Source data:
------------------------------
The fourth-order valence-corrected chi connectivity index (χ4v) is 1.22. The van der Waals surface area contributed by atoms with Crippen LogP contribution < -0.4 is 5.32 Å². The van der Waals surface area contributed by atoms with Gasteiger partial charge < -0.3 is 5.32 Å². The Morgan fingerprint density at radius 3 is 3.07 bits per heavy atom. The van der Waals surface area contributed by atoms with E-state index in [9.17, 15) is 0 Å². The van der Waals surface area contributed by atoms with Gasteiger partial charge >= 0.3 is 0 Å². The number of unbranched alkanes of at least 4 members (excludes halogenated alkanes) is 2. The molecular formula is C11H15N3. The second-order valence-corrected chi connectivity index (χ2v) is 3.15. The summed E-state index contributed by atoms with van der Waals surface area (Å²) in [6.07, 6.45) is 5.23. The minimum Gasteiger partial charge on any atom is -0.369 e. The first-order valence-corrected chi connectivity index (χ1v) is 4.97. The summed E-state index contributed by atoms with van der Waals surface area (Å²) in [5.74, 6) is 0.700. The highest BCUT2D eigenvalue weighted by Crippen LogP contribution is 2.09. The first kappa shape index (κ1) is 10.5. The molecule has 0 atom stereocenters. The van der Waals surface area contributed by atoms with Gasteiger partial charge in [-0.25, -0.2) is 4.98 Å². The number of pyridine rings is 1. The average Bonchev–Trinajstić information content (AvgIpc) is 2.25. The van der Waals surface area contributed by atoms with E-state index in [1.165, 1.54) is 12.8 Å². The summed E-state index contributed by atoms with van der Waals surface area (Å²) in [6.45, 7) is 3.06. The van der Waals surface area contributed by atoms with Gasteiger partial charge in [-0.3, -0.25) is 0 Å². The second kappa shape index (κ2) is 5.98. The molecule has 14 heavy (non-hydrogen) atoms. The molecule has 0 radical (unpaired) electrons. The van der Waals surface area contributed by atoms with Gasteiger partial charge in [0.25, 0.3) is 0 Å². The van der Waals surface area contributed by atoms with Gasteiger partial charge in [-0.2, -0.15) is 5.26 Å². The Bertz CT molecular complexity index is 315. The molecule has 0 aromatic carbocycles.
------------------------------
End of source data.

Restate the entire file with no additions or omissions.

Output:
The fourth-order valence-corrected chi connectivity index (χ4v) is 1.22. The van der Waals surface area contributed by atoms with Crippen LogP contribution < -0.4 is 5.32 Å². The van der Waals surface area contributed by atoms with Gasteiger partial charge < -0.3 is 5.32 Å². The Morgan fingerprint density at radius 3 is 3.07 bits per heavy atom. The van der Waals surface area contributed by atoms with E-state index in [9.17, 15) is 0 Å². The van der Waals surface area contributed by atoms with Gasteiger partial charge >= 0.3 is 0 Å². The number of unbranched alkanes of at least 4 members (excludes halogenated alkanes) is 2. The molecular formula is C11H15N3. The second-order valence-corrected chi connectivity index (χ2v) is 3.15. The summed E-state index contributed by atoms with van der Waals surface area (Å²) in [6.07, 6.45) is 5.23. The minimum Gasteiger partial charge on any atom is -0.369 e. The first-order valence-corrected chi connectivity index (χ1v) is 4.97. The summed E-state index contributed by atoms with van der Waals surface area (Å²) in [5.74, 6) is 0.700. The highest BCUT2D eigenvalue weighted by Crippen LogP contribution is 2.09. The first kappa shape index (κ1) is 10.5. The molecule has 0 atom stereocenters. The van der Waals surface area contributed by atoms with Gasteiger partial charge in [-0.25, -0.2) is 4.98 Å². The number of pyridine rings is 1. The average Bonchev–Trinajstić information content (AvgIpc) is 2.25. The van der Waals surface area contributed by atoms with E-state index in [1.165, 1.54) is 12.8 Å². The summed E-state index contributed by atoms with van der Waals surface area (Å²) in [6.45, 7) is 3.06. The van der Waals surface area contributed by atoms with Gasteiger partial charge in [-0.3, -0.25) is 0 Å². The second kappa shape index (κ2) is 5.98. The molecule has 14 heavy (non-hydrogen) atoms. The molecule has 0 radical (unpaired) electrons. The van der Waals surface area contributed by atoms with Gasteiger partial charge in [0.25, 0.3) is 0 Å². The van der Waals surface area contributed by atoms with Gasteiger partial charge in [-0.2, -0.15) is 5.26 Å². The Bertz CT molecular complexity index is 315. The molecule has 0 aromatic carbocycles.